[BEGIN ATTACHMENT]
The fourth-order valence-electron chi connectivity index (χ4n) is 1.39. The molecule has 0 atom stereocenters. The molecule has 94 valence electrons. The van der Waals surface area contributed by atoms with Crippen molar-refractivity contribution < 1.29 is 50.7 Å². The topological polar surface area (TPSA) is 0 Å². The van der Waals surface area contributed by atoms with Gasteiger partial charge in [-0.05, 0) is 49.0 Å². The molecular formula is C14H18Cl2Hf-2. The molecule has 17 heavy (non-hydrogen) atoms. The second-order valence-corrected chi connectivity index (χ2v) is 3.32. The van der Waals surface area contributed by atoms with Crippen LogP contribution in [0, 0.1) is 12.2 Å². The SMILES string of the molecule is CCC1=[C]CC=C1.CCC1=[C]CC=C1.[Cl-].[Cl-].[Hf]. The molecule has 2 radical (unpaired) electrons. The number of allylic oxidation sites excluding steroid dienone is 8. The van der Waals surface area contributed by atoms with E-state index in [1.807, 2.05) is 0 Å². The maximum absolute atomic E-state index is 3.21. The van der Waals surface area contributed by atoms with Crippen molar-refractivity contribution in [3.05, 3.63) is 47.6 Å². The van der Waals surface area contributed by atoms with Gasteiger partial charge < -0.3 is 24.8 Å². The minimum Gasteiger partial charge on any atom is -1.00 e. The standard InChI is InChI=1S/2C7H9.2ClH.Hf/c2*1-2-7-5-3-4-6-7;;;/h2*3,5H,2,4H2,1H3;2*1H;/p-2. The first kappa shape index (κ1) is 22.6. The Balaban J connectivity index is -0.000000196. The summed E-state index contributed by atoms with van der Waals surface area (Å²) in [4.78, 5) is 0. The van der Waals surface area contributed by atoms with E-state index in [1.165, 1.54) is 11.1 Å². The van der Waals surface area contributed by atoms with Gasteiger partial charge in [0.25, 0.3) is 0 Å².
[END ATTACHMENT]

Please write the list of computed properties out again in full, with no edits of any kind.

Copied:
The fourth-order valence-electron chi connectivity index (χ4n) is 1.39. The molecule has 0 atom stereocenters. The molecule has 94 valence electrons. The van der Waals surface area contributed by atoms with Crippen molar-refractivity contribution < 1.29 is 50.7 Å². The topological polar surface area (TPSA) is 0 Å². The van der Waals surface area contributed by atoms with Gasteiger partial charge in [-0.05, 0) is 49.0 Å². The molecular formula is C14H18Cl2Hf-2. The molecule has 17 heavy (non-hydrogen) atoms. The second-order valence-corrected chi connectivity index (χ2v) is 3.32. The van der Waals surface area contributed by atoms with Crippen LogP contribution in [0, 0.1) is 12.2 Å². The SMILES string of the molecule is CCC1=[C]CC=C1.CCC1=[C]CC=C1.[Cl-].[Cl-].[Hf]. The molecule has 2 radical (unpaired) electrons. The number of allylic oxidation sites excluding steroid dienone is 8. The van der Waals surface area contributed by atoms with E-state index in [1.807, 2.05) is 0 Å². The maximum absolute atomic E-state index is 3.21. The van der Waals surface area contributed by atoms with Crippen molar-refractivity contribution in [3.05, 3.63) is 47.6 Å². The van der Waals surface area contributed by atoms with Gasteiger partial charge < -0.3 is 24.8 Å². The minimum Gasteiger partial charge on any atom is -1.00 e. The standard InChI is InChI=1S/2C7H9.2ClH.Hf/c2*1-2-7-5-3-4-6-7;;;/h2*3,5H,2,4H2,1H3;2*1H;/p-2. The first kappa shape index (κ1) is 22.6. The Balaban J connectivity index is -0.000000196. The summed E-state index contributed by atoms with van der Waals surface area (Å²) in [4.78, 5) is 0. The van der Waals surface area contributed by atoms with E-state index in [1.165, 1.54) is 11.1 Å². The van der Waals surface area contributed by atoms with Gasteiger partial charge in [0.25, 0.3) is 0 Å².